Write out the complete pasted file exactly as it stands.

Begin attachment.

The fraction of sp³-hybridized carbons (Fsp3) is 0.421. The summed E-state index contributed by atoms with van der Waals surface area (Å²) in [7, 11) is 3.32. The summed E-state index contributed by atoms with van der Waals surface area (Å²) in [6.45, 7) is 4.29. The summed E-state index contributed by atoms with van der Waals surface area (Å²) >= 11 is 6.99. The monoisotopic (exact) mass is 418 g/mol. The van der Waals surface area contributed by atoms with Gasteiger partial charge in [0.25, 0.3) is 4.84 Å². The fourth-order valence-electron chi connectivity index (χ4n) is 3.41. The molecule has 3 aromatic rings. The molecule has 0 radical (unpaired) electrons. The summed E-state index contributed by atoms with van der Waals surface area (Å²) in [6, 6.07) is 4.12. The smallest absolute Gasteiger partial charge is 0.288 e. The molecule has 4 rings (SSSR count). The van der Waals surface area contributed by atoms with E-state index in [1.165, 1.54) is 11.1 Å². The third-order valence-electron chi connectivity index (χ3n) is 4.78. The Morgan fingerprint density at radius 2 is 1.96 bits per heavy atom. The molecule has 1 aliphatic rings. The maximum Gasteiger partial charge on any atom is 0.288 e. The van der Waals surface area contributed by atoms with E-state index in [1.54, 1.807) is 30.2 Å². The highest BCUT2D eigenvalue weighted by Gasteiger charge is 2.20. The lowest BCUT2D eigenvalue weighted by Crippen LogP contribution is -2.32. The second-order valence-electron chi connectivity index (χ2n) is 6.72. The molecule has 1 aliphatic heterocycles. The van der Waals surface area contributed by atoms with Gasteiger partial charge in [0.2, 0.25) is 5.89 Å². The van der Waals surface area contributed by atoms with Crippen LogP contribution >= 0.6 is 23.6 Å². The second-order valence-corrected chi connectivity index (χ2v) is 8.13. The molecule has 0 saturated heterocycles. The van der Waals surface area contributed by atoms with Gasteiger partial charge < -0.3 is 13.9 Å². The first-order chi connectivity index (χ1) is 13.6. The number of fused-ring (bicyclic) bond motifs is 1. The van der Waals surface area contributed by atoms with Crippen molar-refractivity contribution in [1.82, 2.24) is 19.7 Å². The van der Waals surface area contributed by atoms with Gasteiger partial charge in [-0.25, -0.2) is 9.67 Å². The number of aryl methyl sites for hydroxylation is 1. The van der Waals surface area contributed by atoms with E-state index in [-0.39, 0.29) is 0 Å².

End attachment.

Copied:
The fraction of sp³-hybridized carbons (Fsp3) is 0.421. The summed E-state index contributed by atoms with van der Waals surface area (Å²) in [7, 11) is 3.32. The summed E-state index contributed by atoms with van der Waals surface area (Å²) in [6.45, 7) is 4.29. The summed E-state index contributed by atoms with van der Waals surface area (Å²) >= 11 is 6.99. The monoisotopic (exact) mass is 418 g/mol. The van der Waals surface area contributed by atoms with Gasteiger partial charge in [0.25, 0.3) is 4.84 Å². The fourth-order valence-electron chi connectivity index (χ4n) is 3.41. The molecule has 3 aromatic rings. The molecule has 0 radical (unpaired) electrons. The summed E-state index contributed by atoms with van der Waals surface area (Å²) in [6, 6.07) is 4.12. The smallest absolute Gasteiger partial charge is 0.288 e. The molecule has 4 rings (SSSR count). The van der Waals surface area contributed by atoms with E-state index in [1.165, 1.54) is 11.1 Å². The third-order valence-electron chi connectivity index (χ3n) is 4.78. The Morgan fingerprint density at radius 2 is 1.96 bits per heavy atom. The molecule has 1 aliphatic rings. The maximum Gasteiger partial charge on any atom is 0.288 e. The van der Waals surface area contributed by atoms with E-state index in [1.54, 1.807) is 30.2 Å². The highest BCUT2D eigenvalue weighted by Gasteiger charge is 2.20. The lowest BCUT2D eigenvalue weighted by Crippen LogP contribution is -2.32. The second-order valence-electron chi connectivity index (χ2n) is 6.72. The molecule has 1 aliphatic heterocycles. The van der Waals surface area contributed by atoms with Gasteiger partial charge in [0.2, 0.25) is 5.89 Å². The van der Waals surface area contributed by atoms with Crippen LogP contribution >= 0.6 is 23.6 Å². The second-order valence-corrected chi connectivity index (χ2v) is 8.13. The molecule has 0 saturated heterocycles. The van der Waals surface area contributed by atoms with Gasteiger partial charge < -0.3 is 13.9 Å². The first-order chi connectivity index (χ1) is 13.6. The number of fused-ring (bicyclic) bond motifs is 1. The van der Waals surface area contributed by atoms with Crippen molar-refractivity contribution in [1.82, 2.24) is 19.7 Å². The van der Waals surface area contributed by atoms with Gasteiger partial charge in [-0.25, -0.2) is 9.67 Å². The number of aryl methyl sites for hydroxylation is 1. The van der Waals surface area contributed by atoms with E-state index in [-0.39, 0.29) is 0 Å².